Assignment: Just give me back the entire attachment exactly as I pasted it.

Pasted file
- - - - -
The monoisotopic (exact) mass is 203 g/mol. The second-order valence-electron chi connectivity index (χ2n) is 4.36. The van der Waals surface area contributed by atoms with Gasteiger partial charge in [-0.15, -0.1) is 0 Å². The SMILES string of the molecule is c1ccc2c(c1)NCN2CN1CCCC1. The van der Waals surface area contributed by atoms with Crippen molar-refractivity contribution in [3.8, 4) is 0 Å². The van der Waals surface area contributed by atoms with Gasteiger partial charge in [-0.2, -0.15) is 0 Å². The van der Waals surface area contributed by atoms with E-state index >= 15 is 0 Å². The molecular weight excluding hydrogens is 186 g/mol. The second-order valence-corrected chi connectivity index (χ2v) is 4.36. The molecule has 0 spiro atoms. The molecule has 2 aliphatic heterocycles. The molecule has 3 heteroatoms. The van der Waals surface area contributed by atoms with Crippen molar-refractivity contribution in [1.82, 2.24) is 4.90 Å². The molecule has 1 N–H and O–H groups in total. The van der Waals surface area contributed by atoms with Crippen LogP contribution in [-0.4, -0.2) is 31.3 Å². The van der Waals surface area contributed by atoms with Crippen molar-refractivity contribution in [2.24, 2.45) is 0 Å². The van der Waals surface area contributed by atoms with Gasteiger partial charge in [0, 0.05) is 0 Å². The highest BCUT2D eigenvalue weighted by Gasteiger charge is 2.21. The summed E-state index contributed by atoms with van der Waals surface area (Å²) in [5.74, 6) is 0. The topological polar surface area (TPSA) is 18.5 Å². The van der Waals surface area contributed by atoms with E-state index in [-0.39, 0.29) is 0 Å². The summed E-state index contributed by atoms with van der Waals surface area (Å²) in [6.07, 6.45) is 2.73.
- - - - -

The monoisotopic (exact) mass is 203 g/mol. The second-order valence-electron chi connectivity index (χ2n) is 4.36. The van der Waals surface area contributed by atoms with Gasteiger partial charge in [-0.15, -0.1) is 0 Å². The SMILES string of the molecule is c1ccc2c(c1)NCN2CN1CCCC1. The van der Waals surface area contributed by atoms with Crippen molar-refractivity contribution in [3.8, 4) is 0 Å². The van der Waals surface area contributed by atoms with Gasteiger partial charge in [-0.2, -0.15) is 0 Å². The van der Waals surface area contributed by atoms with E-state index >= 15 is 0 Å². The molecular weight excluding hydrogens is 186 g/mol. The second-order valence-corrected chi connectivity index (χ2v) is 4.36. The molecule has 0 spiro atoms. The molecule has 2 aliphatic heterocycles. The molecule has 3 heteroatoms. The van der Waals surface area contributed by atoms with Crippen molar-refractivity contribution in [1.82, 2.24) is 4.90 Å². The molecule has 1 N–H and O–H groups in total. The van der Waals surface area contributed by atoms with Crippen LogP contribution in [-0.4, -0.2) is 31.3 Å². The van der Waals surface area contributed by atoms with Crippen molar-refractivity contribution in [2.24, 2.45) is 0 Å². The van der Waals surface area contributed by atoms with Gasteiger partial charge in [0, 0.05) is 0 Å². The highest BCUT2D eigenvalue weighted by Gasteiger charge is 2.21. The summed E-state index contributed by atoms with van der Waals surface area (Å²) in [5.74, 6) is 0. The topological polar surface area (TPSA) is 18.5 Å². The van der Waals surface area contributed by atoms with E-state index in [-0.39, 0.29) is 0 Å². The summed E-state index contributed by atoms with van der Waals surface area (Å²) in [6.07, 6.45) is 2.73.